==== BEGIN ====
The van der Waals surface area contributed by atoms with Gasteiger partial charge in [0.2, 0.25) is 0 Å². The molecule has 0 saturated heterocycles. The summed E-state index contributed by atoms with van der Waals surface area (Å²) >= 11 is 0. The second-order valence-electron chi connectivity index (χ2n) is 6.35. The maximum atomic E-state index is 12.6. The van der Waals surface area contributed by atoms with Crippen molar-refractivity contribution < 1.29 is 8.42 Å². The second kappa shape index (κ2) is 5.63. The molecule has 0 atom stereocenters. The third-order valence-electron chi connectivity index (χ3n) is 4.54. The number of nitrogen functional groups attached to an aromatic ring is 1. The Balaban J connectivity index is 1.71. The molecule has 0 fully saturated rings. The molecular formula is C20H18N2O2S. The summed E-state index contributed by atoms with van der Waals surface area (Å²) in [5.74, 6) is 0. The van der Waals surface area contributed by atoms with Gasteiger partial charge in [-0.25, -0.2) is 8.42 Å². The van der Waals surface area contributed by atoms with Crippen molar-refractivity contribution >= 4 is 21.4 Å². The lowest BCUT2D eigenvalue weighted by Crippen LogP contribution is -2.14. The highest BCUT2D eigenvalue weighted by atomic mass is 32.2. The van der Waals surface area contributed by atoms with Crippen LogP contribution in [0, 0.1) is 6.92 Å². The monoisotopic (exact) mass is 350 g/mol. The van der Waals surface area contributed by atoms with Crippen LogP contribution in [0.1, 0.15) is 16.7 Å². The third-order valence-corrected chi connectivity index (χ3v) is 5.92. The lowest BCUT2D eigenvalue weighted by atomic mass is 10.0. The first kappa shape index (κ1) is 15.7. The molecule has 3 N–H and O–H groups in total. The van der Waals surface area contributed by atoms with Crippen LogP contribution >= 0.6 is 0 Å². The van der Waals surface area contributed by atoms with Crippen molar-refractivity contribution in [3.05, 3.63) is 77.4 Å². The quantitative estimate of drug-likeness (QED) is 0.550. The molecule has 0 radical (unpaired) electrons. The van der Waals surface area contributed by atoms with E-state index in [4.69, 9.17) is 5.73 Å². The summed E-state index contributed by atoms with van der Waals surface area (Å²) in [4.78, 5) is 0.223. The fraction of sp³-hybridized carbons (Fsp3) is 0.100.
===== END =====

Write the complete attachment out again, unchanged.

The van der Waals surface area contributed by atoms with Gasteiger partial charge in [0.2, 0.25) is 0 Å². The molecule has 0 saturated heterocycles. The summed E-state index contributed by atoms with van der Waals surface area (Å²) >= 11 is 0. The second-order valence-electron chi connectivity index (χ2n) is 6.35. The maximum atomic E-state index is 12.6. The van der Waals surface area contributed by atoms with Crippen molar-refractivity contribution < 1.29 is 8.42 Å². The second kappa shape index (κ2) is 5.63. The molecule has 0 atom stereocenters. The third-order valence-electron chi connectivity index (χ3n) is 4.54. The number of nitrogen functional groups attached to an aromatic ring is 1. The Balaban J connectivity index is 1.71. The molecule has 0 fully saturated rings. The molecular formula is C20H18N2O2S. The summed E-state index contributed by atoms with van der Waals surface area (Å²) in [5.74, 6) is 0. The van der Waals surface area contributed by atoms with Gasteiger partial charge in [-0.25, -0.2) is 8.42 Å². The van der Waals surface area contributed by atoms with Crippen molar-refractivity contribution >= 4 is 21.4 Å². The lowest BCUT2D eigenvalue weighted by Crippen LogP contribution is -2.14. The highest BCUT2D eigenvalue weighted by atomic mass is 32.2. The van der Waals surface area contributed by atoms with Crippen LogP contribution in [0, 0.1) is 6.92 Å². The monoisotopic (exact) mass is 350 g/mol. The van der Waals surface area contributed by atoms with Crippen LogP contribution in [0.1, 0.15) is 16.7 Å². The third-order valence-corrected chi connectivity index (χ3v) is 5.92. The lowest BCUT2D eigenvalue weighted by atomic mass is 10.0. The first kappa shape index (κ1) is 15.7. The molecule has 3 N–H and O–H groups in total. The van der Waals surface area contributed by atoms with Crippen LogP contribution >= 0.6 is 0 Å². The van der Waals surface area contributed by atoms with Crippen molar-refractivity contribution in [3.05, 3.63) is 77.4 Å². The quantitative estimate of drug-likeness (QED) is 0.550. The molecule has 0 radical (unpaired) electrons. The van der Waals surface area contributed by atoms with E-state index in [4.69, 9.17) is 5.73 Å². The summed E-state index contributed by atoms with van der Waals surface area (Å²) in [4.78, 5) is 0.223. The fraction of sp³-hybridized carbons (Fsp3) is 0.100.